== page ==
6. Whether the abductor is believed to be armed;
  7. Whether the abductor is believed to be under the influence of alcohol or drugs;
  8. Whether the abductor has a history of alcohol or other substance abuse;
  9. Whether the abductor has a history of mental illness;
  10. Whether the abductor was acting irrationally (e.g., uncontrolled rage, desperation, or panic);
  11. Whether the child and/or abductor have pre-existing medical and/or health conditions, which, if unmonitored and/or untreated, could impact on the welfare of the child;
  12. Any other facts or circumstances that suggest that the abductor might intentionally or unintentionally harm the child, or expose the child to a dangerous situation.

AMBER Alerts are only one part of a comprehensive law enforcement response to reports of abducted/missing children

Even when the circumstances of an abduction or missing child case do not meet the criteria for activation of an AMBER Alert, the law enforcement agency responding to the incident should immediately contact the New Jersey State Police Missing Persons Unit for assistance, and must conduct the missing child investigation in accordance with guidelines, protocols, and/or best practices disseminated by the State Police pursuant to Attorney General Law Enforcement Directive No. 2008-4. The decision not to activate an AMBER Alert to interrupt radio and television programs with an emergency broadcast should in no way preclude a law enforcement agency from preparing and distributing flyers or using other means to enlist public assistance in locating the missing child. Nor does the statewide AMBER Alert Plan in any way preclude a law enforcement agency from entering into an agreement with local media to publicize missing persons reports. The AMBER Alert program is intended to supplement, not supplant, other techniques and methods for soliciting the public’s assistance in locating missing persons.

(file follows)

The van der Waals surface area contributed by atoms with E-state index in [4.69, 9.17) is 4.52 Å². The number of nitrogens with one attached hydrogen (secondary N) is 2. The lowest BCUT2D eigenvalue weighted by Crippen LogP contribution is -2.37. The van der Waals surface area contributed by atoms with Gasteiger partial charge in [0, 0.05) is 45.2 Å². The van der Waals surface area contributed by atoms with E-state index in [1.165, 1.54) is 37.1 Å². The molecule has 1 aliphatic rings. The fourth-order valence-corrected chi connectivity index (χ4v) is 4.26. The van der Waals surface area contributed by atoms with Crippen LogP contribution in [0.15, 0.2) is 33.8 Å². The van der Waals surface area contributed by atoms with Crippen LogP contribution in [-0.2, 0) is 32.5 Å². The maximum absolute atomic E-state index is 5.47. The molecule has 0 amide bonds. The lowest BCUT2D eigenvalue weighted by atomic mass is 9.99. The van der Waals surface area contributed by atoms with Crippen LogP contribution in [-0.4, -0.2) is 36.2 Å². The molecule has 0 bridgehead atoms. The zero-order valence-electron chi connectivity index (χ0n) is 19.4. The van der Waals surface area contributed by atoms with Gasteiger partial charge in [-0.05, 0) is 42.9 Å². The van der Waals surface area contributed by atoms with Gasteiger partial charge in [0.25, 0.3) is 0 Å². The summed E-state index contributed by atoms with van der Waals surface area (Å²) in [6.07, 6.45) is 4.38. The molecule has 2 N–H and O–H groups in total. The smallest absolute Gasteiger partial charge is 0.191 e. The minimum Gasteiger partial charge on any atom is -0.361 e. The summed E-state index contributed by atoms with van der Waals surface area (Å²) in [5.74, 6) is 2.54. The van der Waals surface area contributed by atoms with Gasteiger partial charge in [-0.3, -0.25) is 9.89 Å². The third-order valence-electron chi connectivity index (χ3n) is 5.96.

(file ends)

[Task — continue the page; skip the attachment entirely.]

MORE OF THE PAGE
Where Is The Alert System Used?

The National Center for Missing and Exploited Children (NCMEC) lists the various Statewide, regional, and local programs in effect. Fifty-two variations on the Alert system are in use across the country, and the Canadian government is considering a similar program.

Why Was the AMBER Alert Created?

Photo of Amber Hagerman

The AMBER Plan was created in 1996 as a powerful legacy to 9-year-old Amber Hagerman, a bright little girl who was kidnapped while riding her bicycle in Arlington, Texas and brutally murdered. The tragedy shocked and outraged the entire community. Residents contacted radio stations in the Dallas area and suggested they broadcast special "alerts" over the airwaves so that they could help prevent such incidents in the future.

In response to the community's concern for the safety of local children, the Dallas/Fort Worth Association of Radio Managers teamed up with local law-enforcement agencies in northern Texas and developed this innovative early warning system to help find abducted children. Statistics show that, when abducted, a child's greatest enemy is the passage of time.

What Should You Do in Case of an AMBER Alert?

The AMBER Alert message encourages the public to look for the missing child or suspect. You become the ears and eyes of law enforcement. In the event that you spot a child, adult, or vehicle fitting the AMBER Alert description, immediately call 9-1-1 and provide authorities with as much information as you know.